If you have plants in your garden that are in the wrong spots, now is the best time to move plants in the garden.
There are all sorts of reasons why you might want to learn how to move a tree or plant to a different spot: perhaps it's not doing so well because it doesn't get enough sun on the side of the garden you've planted it, or it may be that a shrub is growing so vigorously that it's crowding out other plants or obscuring a garden path.
Whatever your reason for wanting to shift a plant to a different spot, there's a bit more to it than simply digging it up whenever. Get the season wrong, and you could end up killing a plant. Get it right, and it'll take to its new spot unscathed.
Best time to move plants in the garden
The Guardian's gardening expert Alys Fowler has recently advised gardeners to be proactive if they're planning on moving garden plants and see the late-winter lull as the prime opportunity to do so with minimal risk to the plants. The easiest plants to move at this time of year are deciduous shrubs, explains Alys.
'They are dormant and thus, with care, can be taken from one bed and tucked into another with little trauma if you stick to a few rules,' she says in The Guardian.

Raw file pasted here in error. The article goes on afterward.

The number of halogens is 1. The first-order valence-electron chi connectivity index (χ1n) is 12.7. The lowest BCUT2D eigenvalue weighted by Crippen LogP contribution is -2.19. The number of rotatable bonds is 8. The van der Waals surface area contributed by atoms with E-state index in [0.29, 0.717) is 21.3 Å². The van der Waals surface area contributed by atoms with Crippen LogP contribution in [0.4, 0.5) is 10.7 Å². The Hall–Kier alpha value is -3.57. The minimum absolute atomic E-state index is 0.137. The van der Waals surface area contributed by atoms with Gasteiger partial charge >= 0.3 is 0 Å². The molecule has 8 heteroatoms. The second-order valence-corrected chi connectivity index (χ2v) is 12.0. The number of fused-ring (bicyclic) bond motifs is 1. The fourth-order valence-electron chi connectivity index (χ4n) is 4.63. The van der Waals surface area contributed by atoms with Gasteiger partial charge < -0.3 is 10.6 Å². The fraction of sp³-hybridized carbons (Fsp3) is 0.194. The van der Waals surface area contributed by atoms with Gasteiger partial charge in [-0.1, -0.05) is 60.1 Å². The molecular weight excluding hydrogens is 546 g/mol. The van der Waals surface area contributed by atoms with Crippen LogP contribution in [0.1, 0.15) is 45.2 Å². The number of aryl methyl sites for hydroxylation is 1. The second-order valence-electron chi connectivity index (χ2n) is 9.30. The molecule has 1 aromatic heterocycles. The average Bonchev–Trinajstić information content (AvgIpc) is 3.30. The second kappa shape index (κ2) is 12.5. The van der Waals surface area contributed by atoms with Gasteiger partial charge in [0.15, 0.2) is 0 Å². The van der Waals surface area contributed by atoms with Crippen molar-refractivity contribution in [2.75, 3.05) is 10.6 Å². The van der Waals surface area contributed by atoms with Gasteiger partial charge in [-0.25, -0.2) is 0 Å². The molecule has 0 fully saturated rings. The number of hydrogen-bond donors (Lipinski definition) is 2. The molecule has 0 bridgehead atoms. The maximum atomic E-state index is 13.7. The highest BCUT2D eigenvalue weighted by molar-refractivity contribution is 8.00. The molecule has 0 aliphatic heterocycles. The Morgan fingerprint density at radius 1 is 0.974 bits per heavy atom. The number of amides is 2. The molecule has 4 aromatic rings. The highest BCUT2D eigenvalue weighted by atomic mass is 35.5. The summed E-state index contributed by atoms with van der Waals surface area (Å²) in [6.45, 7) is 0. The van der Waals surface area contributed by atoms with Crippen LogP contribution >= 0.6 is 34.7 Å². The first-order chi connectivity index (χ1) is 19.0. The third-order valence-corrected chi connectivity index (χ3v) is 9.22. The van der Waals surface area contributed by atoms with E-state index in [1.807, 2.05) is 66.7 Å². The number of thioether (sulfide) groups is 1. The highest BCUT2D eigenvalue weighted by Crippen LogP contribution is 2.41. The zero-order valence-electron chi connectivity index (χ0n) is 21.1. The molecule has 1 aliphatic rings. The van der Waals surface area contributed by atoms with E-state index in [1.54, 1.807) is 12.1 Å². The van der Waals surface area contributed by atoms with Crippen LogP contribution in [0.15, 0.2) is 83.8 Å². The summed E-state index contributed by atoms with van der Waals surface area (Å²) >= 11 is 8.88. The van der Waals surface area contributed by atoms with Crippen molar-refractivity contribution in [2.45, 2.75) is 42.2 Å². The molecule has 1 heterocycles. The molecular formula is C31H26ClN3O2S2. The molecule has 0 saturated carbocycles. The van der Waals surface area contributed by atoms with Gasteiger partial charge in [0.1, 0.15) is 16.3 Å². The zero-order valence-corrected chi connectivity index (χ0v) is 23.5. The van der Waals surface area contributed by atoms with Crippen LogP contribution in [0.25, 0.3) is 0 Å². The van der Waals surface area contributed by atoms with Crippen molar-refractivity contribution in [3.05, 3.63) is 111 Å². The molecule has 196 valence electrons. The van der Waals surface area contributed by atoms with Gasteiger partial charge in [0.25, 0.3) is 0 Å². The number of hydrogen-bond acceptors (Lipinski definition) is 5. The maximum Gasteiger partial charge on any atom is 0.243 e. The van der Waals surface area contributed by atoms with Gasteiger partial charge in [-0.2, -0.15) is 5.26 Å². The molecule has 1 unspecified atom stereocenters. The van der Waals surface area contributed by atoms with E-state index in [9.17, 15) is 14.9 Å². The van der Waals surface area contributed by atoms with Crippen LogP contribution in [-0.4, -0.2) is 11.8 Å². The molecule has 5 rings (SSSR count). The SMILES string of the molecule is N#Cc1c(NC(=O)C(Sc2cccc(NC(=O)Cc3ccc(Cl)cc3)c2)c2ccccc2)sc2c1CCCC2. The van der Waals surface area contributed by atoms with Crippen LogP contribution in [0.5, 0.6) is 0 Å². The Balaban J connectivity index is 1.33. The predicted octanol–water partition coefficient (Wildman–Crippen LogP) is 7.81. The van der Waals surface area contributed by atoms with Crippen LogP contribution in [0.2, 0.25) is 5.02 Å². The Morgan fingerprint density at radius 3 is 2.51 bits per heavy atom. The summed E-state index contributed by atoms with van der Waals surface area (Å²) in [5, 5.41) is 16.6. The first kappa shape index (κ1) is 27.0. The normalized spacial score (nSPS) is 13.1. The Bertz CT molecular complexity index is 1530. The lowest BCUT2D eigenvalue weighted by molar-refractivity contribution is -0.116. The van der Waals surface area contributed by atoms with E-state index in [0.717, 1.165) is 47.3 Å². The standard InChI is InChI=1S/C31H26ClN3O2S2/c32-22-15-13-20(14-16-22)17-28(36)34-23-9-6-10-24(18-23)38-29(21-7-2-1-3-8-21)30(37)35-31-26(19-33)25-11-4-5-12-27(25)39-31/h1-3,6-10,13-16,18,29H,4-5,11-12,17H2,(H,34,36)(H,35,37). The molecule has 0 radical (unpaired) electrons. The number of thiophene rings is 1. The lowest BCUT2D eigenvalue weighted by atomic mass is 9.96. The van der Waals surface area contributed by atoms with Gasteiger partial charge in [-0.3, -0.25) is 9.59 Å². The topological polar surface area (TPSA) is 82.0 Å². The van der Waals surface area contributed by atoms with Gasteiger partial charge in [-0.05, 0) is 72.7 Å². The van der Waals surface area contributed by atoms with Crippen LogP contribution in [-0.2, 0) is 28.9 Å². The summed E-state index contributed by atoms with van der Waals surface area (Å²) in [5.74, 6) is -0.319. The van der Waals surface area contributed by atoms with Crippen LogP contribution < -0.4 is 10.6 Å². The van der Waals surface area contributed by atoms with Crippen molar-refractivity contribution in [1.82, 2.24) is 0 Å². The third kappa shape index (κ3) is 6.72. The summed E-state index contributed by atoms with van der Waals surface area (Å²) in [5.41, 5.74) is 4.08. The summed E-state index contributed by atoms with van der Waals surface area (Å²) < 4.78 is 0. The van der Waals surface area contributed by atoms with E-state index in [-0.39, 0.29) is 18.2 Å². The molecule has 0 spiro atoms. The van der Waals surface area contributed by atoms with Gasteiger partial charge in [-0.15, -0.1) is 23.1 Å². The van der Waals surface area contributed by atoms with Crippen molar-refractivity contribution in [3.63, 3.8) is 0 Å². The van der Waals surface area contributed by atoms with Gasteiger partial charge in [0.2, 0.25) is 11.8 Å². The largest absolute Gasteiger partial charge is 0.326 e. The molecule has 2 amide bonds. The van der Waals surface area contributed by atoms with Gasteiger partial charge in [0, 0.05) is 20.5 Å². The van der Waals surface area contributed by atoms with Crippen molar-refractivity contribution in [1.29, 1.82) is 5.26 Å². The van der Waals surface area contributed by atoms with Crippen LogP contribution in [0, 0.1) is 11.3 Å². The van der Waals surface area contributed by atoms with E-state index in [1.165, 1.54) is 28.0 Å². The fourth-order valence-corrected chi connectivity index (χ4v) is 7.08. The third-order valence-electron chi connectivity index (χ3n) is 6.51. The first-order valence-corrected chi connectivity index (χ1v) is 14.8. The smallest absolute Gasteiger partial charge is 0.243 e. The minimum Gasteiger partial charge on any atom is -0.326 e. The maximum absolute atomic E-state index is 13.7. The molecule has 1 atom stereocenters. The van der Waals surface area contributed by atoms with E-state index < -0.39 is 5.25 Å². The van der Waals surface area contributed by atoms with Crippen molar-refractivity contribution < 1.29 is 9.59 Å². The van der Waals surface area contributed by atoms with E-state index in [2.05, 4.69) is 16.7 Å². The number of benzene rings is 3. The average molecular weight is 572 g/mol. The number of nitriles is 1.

The rules are only move plants that are a year or younger, and don't move anything taller than you. However, those who do need to move older plants may be in luck.
'There is a window for deciduous trees and shrubs from now until around mid-March, when the first bud bursts,' she adds. Unless your plant is an evergreen, in which case you'll need to move them in April during the active growing season.
Alan Titchmarsh has also advised to steer clear of moving mature plants. Whereas young plants will transplant easily, 'even things like magnolias and fountain grass that traditionally don’t like being moved.'
You can move more mature plants, according to Alan, but only if they're bedding perennials, ornamental grasses, or rock plants. You may be able to move such plants even if they're quite big – you'll just have to divide them first.
If you must move mature woody plants, Alan's top tip is 'to trim the tops back a bit first. Besides improving the shape, this means there is less surface area for the plant to lose water, giving damaged roots time to recover after they’ve been transplanted.'
Alan's ultimate no-no for transplanting? Grafted plants and roses: you almost certainly will damage them beyond repair, and roses are notorious for getting sick and dying after being transplanted. Leave them where they are – they may be in the wrong spot, but at least they're alive.
Check out our winter garden jobs for more gardening tasks to keep you occupied during the colder months.
Anna is a keen urban gardener, with David Austin roses and Japanese acers among her favourite plants. She moved into the world of interiors from academic research in the field of literature and urban space a couple of years ago. She's always been interested in how people make houses into homes, and how our concepts of what's stylish change over time.
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